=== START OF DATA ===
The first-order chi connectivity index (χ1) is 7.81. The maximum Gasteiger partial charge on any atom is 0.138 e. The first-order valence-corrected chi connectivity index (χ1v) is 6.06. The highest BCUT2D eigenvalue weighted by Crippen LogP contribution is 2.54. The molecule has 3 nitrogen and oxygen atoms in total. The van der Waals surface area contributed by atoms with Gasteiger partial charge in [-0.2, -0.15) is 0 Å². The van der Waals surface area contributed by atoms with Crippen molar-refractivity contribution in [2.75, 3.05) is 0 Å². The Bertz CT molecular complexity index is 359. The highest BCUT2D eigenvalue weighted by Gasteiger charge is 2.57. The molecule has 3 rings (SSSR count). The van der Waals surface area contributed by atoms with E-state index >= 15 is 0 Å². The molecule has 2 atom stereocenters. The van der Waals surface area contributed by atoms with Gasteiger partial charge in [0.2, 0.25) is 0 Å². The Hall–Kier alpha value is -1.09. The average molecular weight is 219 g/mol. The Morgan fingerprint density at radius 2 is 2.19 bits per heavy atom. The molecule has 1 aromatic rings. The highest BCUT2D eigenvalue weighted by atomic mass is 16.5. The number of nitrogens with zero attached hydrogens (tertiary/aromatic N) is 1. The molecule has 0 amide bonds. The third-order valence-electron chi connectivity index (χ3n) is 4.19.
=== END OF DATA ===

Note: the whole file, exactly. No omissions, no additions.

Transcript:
The first-order chi connectivity index (χ1) is 7.81. The maximum Gasteiger partial charge on any atom is 0.138 e. The first-order valence-corrected chi connectivity index (χ1v) is 6.06. The highest BCUT2D eigenvalue weighted by Crippen LogP contribution is 2.54. The molecule has 3 nitrogen and oxygen atoms in total. The van der Waals surface area contributed by atoms with Gasteiger partial charge in [-0.2, -0.15) is 0 Å². The van der Waals surface area contributed by atoms with Crippen molar-refractivity contribution in [2.75, 3.05) is 0 Å². The Bertz CT molecular complexity index is 359. The highest BCUT2D eigenvalue weighted by Gasteiger charge is 2.57. The molecule has 3 rings (SSSR count). The van der Waals surface area contributed by atoms with E-state index >= 15 is 0 Å². The molecule has 2 atom stereocenters. The van der Waals surface area contributed by atoms with Gasteiger partial charge in [0.2, 0.25) is 0 Å². The Hall–Kier alpha value is -1.09. The average molecular weight is 219 g/mol. The Morgan fingerprint density at radius 2 is 2.19 bits per heavy atom. The molecule has 1 aromatic rings. The highest BCUT2D eigenvalue weighted by atomic mass is 16.5. The number of nitrogens with zero attached hydrogens (tertiary/aromatic N) is 1. The molecule has 0 amide bonds. The third-order valence-electron chi connectivity index (χ3n) is 4.19.